Biodegradation of Ultidril Base Fluid and Drilling Mud on Cuttings Deposited in Benthic Chambers
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- NIVA-rapport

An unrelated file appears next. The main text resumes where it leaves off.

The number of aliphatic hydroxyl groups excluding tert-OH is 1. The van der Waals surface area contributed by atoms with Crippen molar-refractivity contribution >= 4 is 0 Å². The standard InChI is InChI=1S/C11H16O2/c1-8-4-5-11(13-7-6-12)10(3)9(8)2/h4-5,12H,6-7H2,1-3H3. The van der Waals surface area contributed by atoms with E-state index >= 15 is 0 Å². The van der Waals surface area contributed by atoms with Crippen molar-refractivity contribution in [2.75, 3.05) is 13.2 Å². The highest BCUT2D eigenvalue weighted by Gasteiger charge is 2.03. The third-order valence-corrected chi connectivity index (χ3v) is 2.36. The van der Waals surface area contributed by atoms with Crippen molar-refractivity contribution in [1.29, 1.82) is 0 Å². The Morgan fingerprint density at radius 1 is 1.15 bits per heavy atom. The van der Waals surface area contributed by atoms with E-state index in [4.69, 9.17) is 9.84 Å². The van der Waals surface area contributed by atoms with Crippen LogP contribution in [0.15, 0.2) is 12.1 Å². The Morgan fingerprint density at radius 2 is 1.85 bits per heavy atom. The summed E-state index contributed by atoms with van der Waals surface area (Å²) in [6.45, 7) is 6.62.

Synthetic drilling fluids have replaced much of the mineral oil previously used in mud systems for offshore drilling operations The cmemicals are entered into the North Sea environment attached to bore hole cuttings, which are deposited on the seabed not far from the discharge sites. After deposition, erosion may occur by biodegradation, bioturbation, resuspension and release to the watermass of dissolved chemicals or metabolites. In the present investigation, aliquots of a new olefin base fluid were deposited on marine sediments in continuously flushed benthic chambers. Replicate chambers were treated with Ultidril, Petrofree and Novasol II base fluids and cuttings and non-contaminated control sediments. By the end of the experimental period, oxygen consumption could account for complete conversion of 23-80% of the added drilling fluid carbon to CO2. 0.5-38% remained present in the sediment. Half-lives ranged from 20 days for Petrofree ester, 43 days for Ultidril olefins and 127 days for Novasol II. Effects on redox potentials and macrobenthic communities were inversely related to the half-life of the drilling fluids. However, sulphide toxicity of the pore water was only observed in the chamber treated with Petrofree ester.